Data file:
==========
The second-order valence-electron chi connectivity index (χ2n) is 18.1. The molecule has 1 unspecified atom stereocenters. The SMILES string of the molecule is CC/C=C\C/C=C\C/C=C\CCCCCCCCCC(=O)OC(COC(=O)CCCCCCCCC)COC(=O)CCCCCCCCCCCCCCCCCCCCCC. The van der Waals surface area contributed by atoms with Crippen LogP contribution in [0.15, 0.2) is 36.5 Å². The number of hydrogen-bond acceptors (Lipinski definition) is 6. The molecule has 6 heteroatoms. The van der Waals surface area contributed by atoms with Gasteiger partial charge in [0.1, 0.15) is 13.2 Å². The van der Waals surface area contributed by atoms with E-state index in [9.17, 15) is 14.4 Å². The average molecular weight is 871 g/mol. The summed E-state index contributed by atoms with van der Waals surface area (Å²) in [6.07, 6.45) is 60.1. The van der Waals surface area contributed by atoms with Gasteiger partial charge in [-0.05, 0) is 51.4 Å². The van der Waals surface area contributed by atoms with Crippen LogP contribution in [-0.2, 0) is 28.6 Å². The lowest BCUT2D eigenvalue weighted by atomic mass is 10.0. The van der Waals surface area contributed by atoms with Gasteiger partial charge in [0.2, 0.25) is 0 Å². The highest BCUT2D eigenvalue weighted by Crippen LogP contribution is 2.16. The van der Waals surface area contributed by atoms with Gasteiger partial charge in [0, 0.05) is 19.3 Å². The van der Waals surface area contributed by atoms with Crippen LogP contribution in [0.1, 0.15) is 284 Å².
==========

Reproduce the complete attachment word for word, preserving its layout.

The second-order valence-electron chi connectivity index (χ2n) is 18.1. The molecule has 1 unspecified atom stereocenters. The SMILES string of the molecule is CC/C=C\C/C=C\C/C=C\CCCCCCCCCC(=O)OC(COC(=O)CCCCCCCCC)COC(=O)CCCCCCCCCCCCCCCCCCCCCC. The van der Waals surface area contributed by atoms with Crippen LogP contribution in [0.15, 0.2) is 36.5 Å². The number of hydrogen-bond acceptors (Lipinski definition) is 6. The molecule has 6 heteroatoms. The van der Waals surface area contributed by atoms with Gasteiger partial charge in [0.1, 0.15) is 13.2 Å². The van der Waals surface area contributed by atoms with E-state index in [9.17, 15) is 14.4 Å². The average molecular weight is 871 g/mol. The summed E-state index contributed by atoms with van der Waals surface area (Å²) in [6.07, 6.45) is 60.1. The van der Waals surface area contributed by atoms with Gasteiger partial charge in [-0.05, 0) is 51.4 Å². The van der Waals surface area contributed by atoms with Crippen LogP contribution in [-0.2, 0) is 28.6 Å². The lowest BCUT2D eigenvalue weighted by atomic mass is 10.0. The van der Waals surface area contributed by atoms with Gasteiger partial charge in [0.2, 0.25) is 0 Å². The highest BCUT2D eigenvalue weighted by Crippen LogP contribution is 2.16. The van der Waals surface area contributed by atoms with Gasteiger partial charge in [0, 0.05) is 19.3 Å². The van der Waals surface area contributed by atoms with Crippen LogP contribution in [0.1, 0.15) is 284 Å².